I hope I don’t cause this conversation to get too off topic. I came here to talk about education, not GM science. But my point is this: How do we go about fact checking our own assumptions?

        Some other important questions would be; How do we know the information we find on the internet is true? How do we fact check articles that are super charged with political agenda?

    • If standardized tests are neglecting other assets that students have, we need to be looking at how kids are being tested.

      I knew a kid who did horribly in high school, and now he’s being hired to make graffiti style murals on people’s walls, and even by the city. If his artistic nature had been nurtured, maybe he wouldn’t have been labeled a loser.

  2. I must agree that standardized testing in the classrooms has been a serious step back for the educational system. I have seen it in the classes that I have worked in, how preparing for these tests to gage the knowledge of these students takes away from the true curriculum they should be learning. Often times, students are forced to learn specific problems to attain particular answers, rather than taught how to apply a deductive analysis toward problems that would show how much they have learned up to that point in their education.

    Although I do believe that it is important to show support for change through some forms of protest, boycotting these particular standardized tests can prove ineffective with what they are trying accomplish. What their boycott would do is lower the testing scores in their particular school, thereby hurting only those who go to that school or live in that area. They also put themselves in the predicament of possibly not meeting the requirements needed to graduate. I would prefer that these students figure out a different way of showing their dissatisfaction with these standardized tests, perhaps coming up with alternative ways of measuring the student’s knowledge in subject matters.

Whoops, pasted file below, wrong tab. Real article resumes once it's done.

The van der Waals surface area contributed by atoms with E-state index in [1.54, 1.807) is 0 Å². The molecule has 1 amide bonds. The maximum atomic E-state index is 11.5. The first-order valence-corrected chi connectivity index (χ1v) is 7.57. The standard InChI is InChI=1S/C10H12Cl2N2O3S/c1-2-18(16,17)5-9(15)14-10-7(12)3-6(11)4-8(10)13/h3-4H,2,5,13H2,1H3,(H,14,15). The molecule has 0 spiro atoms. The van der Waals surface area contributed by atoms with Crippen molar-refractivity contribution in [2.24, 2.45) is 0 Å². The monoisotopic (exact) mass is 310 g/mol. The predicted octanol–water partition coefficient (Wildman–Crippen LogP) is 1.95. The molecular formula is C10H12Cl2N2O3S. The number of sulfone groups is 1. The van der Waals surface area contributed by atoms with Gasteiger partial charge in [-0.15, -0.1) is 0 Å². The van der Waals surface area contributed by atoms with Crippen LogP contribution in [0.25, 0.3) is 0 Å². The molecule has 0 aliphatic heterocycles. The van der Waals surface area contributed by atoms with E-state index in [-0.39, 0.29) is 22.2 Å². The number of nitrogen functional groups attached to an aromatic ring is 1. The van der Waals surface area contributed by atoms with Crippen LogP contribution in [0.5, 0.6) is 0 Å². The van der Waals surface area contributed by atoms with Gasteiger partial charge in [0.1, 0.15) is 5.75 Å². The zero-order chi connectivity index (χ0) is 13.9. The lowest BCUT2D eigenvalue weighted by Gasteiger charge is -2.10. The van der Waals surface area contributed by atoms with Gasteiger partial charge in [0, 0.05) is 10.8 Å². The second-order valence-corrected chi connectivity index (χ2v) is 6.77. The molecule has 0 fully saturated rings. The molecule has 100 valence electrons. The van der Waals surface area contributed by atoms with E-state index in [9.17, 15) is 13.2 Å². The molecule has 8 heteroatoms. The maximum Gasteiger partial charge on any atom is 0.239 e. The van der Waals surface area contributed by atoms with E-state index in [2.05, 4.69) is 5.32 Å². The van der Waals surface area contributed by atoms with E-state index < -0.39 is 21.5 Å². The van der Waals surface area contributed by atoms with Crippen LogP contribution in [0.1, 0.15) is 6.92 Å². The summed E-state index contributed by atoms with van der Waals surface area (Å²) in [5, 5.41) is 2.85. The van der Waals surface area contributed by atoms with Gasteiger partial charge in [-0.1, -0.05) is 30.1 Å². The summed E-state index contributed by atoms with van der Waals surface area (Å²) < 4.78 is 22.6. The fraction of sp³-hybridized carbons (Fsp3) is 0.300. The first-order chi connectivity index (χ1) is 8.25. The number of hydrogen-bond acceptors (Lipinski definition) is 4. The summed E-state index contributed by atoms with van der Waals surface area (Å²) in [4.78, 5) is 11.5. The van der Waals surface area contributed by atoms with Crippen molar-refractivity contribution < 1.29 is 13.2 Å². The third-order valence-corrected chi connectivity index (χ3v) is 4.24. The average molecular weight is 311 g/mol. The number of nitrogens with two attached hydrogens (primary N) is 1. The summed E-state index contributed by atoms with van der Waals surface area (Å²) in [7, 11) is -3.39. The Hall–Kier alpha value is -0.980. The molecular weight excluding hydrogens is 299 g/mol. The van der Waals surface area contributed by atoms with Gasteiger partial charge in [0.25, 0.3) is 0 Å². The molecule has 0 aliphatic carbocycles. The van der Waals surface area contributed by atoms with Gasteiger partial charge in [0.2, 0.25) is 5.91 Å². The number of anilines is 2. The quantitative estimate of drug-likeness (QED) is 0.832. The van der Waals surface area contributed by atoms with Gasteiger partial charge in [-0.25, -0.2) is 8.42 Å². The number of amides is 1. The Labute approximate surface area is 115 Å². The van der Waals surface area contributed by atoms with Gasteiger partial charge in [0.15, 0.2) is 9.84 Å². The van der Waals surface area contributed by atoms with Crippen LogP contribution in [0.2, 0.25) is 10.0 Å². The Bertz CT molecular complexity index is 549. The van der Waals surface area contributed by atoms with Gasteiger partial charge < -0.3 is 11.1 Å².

The problem with standardized tests is that it is a “one size fits all” solution to trying to measure the educational value of its students. Not all students are proficient test-takers and there certainly is not an even level of resources that ensures that students receive the same kind of education throughout all schools. These issues need to be addressed before we can figure out a better way to standardize our educational system that lacks any type of standard on all levels.

  3. I agree, Lindsay, boycotting the tests needed to graduate asks our kids to pay for our bad ideas. I think it is a little ironic that PPS is asking for the voice of students to make a point here, when they so rarely solicit and even more rarely give weight to the voices of students otherwise.

    I also agree that it would be much more fair to test kids early and then periodically to gauge progress towards a goal, rather than only considering “crossing the line” to be valuable. This makes every gain a child achieves valuable independent of the final goal and enhances the value the journey and not only the destination. I also feel that if a kid is not ready to progress to the next stage/level/grade, that forcing them simply because of their age is a BAD idea. It makes stalling a viable tactic and while their age based social identity may be preserved, they are now out of their depth intellectually and often resort to other less desirable tactics to save face and maintain their prestige in the group.

  4. What comes to mind for me first is differences in learning styles. While there are still innumerable other factors that show standardized testing a faulty way of assessing knowledge gained in class, what comes to my mind immediately is my father’s extreme aversion to exams. My father is a Vietnam Veteran and experiences extremely heightened levels of stress in what most other people would consider normal-to-low stress situations. My dad HATES standardized tests and although he may be a genius, literally, you would never know it if you looked at his test scores.
    Although my father suffers from a disease that may not be common in young learners, who is to say that they couldn’t be suffering from another disability, or maybe something as simple as a different learning style? Some are auditory learners, others visual. Myself, tactile. The fact of the matter is that standardized tests alone do not accurately assess the student’s mastery of material learned in class. But be clear, the list of reasons why standardized tests are defective goes beyond learning style: Family income, zip code, disabilities……

  5. I remember having to take the standardized tests in high school, I never liked taking them, but for me it was a good way to get out of class. I don’t think it is a good way to measure knowledge because when ever I took the tests I didn’t try. I was there to be out of class. I graduated high school with a 3.0 average and I never passed a standardized test.